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How sweet it is: the value of homemade goods

A Pfeffernusse cookie recipe for a merry Christmas

Christmas may not be my favourite holiday, but there is one element of it that even I can admit leaves other holidays in the dust: the food, especially the baked goods.

However, while stores may be overflowing with sweet treats of every kind, nothing can beat the taste of homemade baking.

With how busy and commercial this time of year is, taking time to slow down and create something becomes especially meaningful. 

Buying cookies might be fast and easy, but taking the time to gather and measure the ingredients, follow the steps of the recipe, and produce something tasty can be an almost meditative experience. After all, it’s hard to be stressed about final projects and exams while focused on measuring the exact amount of each ingredient. 

Holiday baking can also make a thoughtful gift for the special people in your life, especially if you make their favourite things. It might be a cliché, but food made with love really does taste better. 

I have fond memories of doing Christmas baking with my mother and sister. In my family, food is often used as an expression of love; if you leave the table hungry, it’s because you didn’t try. Food has an ability to bring people together in a way that few things can.

Getting in the kitchen and trying new recipes with friends and family can also be a fun experience, and doing a cookie exchange could be a good way to get a taste of different cultures and backgrounds.

For example, my favourite cookies for holiday baking are pfeffernusse, a German cookie which is akin to a gingersnap, albeit with a warmer, spicier flavour. 

Pfeffernusse means “pepper nuts,” which is fitting, since most recipes contain black or white pepper. I prefer black pepper, but recipes vary from region to region and family to family.

My mother is very fond of a saying: “cooking is an art, but baking is a science.” Changing the ratios or forgetting ingredients have a huge impact on how your baking turns out, so being present and mindful is important. Even then, factors like an unevenly-heating oven or the freshness of ingredients can impact the final product, so baking is also an exercise in acceptance.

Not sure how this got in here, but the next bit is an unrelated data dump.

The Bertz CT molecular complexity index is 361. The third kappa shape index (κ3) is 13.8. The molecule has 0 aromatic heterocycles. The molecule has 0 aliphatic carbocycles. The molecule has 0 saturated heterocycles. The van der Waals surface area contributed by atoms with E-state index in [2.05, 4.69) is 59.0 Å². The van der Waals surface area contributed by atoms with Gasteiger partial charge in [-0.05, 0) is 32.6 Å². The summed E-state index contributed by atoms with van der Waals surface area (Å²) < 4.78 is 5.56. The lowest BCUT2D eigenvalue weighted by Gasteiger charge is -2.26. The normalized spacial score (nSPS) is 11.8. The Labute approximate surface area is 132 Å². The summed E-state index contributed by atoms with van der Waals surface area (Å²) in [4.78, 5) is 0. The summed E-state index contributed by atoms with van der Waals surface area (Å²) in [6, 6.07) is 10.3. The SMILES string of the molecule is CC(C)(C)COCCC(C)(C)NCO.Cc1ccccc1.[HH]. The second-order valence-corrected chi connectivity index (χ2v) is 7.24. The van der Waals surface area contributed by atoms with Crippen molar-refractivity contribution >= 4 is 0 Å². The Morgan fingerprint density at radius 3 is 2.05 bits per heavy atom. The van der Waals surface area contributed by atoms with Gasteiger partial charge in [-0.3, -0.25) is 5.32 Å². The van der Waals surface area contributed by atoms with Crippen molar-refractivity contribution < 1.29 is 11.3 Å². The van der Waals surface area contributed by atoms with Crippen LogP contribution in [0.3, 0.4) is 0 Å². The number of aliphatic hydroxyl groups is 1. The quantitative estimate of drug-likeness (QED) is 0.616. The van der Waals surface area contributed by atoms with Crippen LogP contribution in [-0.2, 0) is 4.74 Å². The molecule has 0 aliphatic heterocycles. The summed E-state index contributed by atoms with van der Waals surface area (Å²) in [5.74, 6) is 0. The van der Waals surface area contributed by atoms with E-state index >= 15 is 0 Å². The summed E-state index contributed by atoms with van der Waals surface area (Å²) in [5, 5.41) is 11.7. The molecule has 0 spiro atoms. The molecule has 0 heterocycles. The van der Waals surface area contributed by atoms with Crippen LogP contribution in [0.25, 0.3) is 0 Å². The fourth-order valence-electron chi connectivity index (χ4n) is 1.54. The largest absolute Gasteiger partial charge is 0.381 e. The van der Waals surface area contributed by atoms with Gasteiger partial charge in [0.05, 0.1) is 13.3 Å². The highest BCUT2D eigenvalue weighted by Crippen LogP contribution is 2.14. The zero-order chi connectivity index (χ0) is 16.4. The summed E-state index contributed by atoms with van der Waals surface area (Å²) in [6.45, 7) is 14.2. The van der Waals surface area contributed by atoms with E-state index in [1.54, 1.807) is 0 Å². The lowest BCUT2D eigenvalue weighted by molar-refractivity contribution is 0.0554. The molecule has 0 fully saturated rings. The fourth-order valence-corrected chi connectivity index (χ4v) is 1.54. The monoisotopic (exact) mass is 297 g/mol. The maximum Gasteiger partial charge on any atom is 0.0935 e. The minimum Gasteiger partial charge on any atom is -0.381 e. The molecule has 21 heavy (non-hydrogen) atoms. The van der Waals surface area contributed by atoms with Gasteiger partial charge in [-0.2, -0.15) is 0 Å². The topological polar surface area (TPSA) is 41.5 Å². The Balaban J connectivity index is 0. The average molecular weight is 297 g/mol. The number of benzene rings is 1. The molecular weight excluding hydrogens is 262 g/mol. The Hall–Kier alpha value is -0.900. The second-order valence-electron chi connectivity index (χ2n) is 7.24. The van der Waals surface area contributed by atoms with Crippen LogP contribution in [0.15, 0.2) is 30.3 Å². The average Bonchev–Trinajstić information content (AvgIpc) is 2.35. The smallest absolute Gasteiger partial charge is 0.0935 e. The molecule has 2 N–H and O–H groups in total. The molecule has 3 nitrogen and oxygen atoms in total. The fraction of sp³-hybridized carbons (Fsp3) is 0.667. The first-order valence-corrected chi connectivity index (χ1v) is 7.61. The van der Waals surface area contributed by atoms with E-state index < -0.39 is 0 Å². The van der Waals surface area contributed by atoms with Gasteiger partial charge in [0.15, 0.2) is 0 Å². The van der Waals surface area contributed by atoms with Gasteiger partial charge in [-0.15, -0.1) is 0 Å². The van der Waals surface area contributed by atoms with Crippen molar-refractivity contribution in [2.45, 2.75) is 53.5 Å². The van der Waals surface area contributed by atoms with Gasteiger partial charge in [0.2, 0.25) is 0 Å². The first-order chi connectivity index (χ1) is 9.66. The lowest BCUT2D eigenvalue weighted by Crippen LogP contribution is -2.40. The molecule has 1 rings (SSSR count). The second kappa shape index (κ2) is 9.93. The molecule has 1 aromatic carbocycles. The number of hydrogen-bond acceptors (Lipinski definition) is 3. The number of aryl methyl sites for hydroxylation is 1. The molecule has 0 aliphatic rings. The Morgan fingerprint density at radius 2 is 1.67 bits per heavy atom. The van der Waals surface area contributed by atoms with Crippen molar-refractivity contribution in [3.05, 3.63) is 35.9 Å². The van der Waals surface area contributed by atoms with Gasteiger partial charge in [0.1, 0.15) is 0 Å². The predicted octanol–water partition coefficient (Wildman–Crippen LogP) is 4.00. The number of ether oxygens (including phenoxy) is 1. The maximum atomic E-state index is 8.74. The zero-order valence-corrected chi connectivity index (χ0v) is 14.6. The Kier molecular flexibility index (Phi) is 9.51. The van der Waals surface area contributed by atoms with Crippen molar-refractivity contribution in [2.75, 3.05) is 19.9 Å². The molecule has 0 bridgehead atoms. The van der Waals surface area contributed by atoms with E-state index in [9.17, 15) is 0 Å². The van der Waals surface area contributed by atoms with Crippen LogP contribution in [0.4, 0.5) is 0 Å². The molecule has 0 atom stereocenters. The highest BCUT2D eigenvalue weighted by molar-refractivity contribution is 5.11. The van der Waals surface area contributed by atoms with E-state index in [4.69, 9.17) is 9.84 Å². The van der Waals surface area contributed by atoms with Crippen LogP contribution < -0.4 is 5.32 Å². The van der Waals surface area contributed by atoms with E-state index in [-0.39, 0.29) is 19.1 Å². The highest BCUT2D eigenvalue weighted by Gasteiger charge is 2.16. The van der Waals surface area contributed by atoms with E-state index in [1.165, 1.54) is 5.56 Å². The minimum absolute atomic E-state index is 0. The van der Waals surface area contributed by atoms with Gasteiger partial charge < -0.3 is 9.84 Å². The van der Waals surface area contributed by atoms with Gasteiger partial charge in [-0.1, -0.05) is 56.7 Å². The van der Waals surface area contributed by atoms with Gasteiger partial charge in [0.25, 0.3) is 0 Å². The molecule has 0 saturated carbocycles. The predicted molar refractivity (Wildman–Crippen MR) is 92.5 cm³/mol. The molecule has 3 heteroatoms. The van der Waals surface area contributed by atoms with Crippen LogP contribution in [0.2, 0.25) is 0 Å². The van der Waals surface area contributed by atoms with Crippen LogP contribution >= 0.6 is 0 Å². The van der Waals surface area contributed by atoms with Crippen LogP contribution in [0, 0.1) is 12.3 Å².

Things don’t always turn out the way we plan, but can still produce delicious results.

Pfeffernusse cookies

A tray of pfeffernusse cookies cooling on a rack in Calgary on Thursday, Nov. 29, 2018. Some people ice their pfeffernusse with confectioner’s sugar, but I prefer to leave mine bare. Photo by Emilie Charette

Pfeffernusse cookies (source: epicurious.com)

Pfeffernusse are a tasty German Christmas cookie similar in flavour to gingerbread or gingersnaps. The name means “pepper nuts,” because they have a surprisingly savoury ingredient: black or white pepper.
Some people like to ice their pfeffernusse, but I prefer to leave mine bare and let the complexity of the flavours shine through without the extra sugar.

Prep Time: 45 mins

Total Time: 59 mins

Yield: 24 cookies


2 1/4 cups all-purpose flour

1/2 teaspoon salt

1/2 teaspoon ground black pepper

1/2 teaspoon crushed anise seed

1/2 teaspoon ground cinnamon

1/4 teaspoon baking soda

1/4 teaspoon ground allspice

1/4 teaspoon ground nutmeg

1/8 teaspoon ground cloves

1/2 cup unsalted butter, at room temperature

3/4 cup firmly packed light brown sugar

1/4 cup light molasses (unsulfured)

1 egg

2 cups confectioners’ sugar, for icing (optional)


In a medium bowl, sift together the flour, salt, pepper, aniseeds, cinnamon, baking soda, allspice, nutmeg, and cloves. 

In a large bowl, using an electric mixer set on medium speed, beat together the butter, brown sugar and molasses until light and fluffy, about 4 minutes. Beat in the egg. 

Reduce the mixer speed to low, and beat in the flour mixture. 

Cover and refrigerate for several hours. 

Position a rack in the middle of oven and preheat to 350 degrees F. Butter two baking sheets. 

Scoop up pieces of dough and roll into balls, 1 1/2 inches in diameter. Place the balls on the cookie sheets, spacing them about 2 inches apart.

Pfeffernusse cookies

A try of pfeffernusse awaits the oven in Calgary on Thursday, Nov. 29, 2018. Pfeffernusse are popular as Christmas cookies in Germany. Photo by Emilie Charette

Bake until the cookies are golden brown on the bottom and firm to the touch, about 14 minutes. 

Let the cookies cool slightly on the sheets before transferring them to cooling racks.

OPTIONAL: Place the confectioners’ sugar in a sturdy paper bag, drop a few cookies into the bag, close the top securely, and shake gently to coat the warm cookies with the sugar. Transfer to racks and let cool completely. Repeat with the remaining cookies. Store in an air-tight container at room temperature for up to one week.

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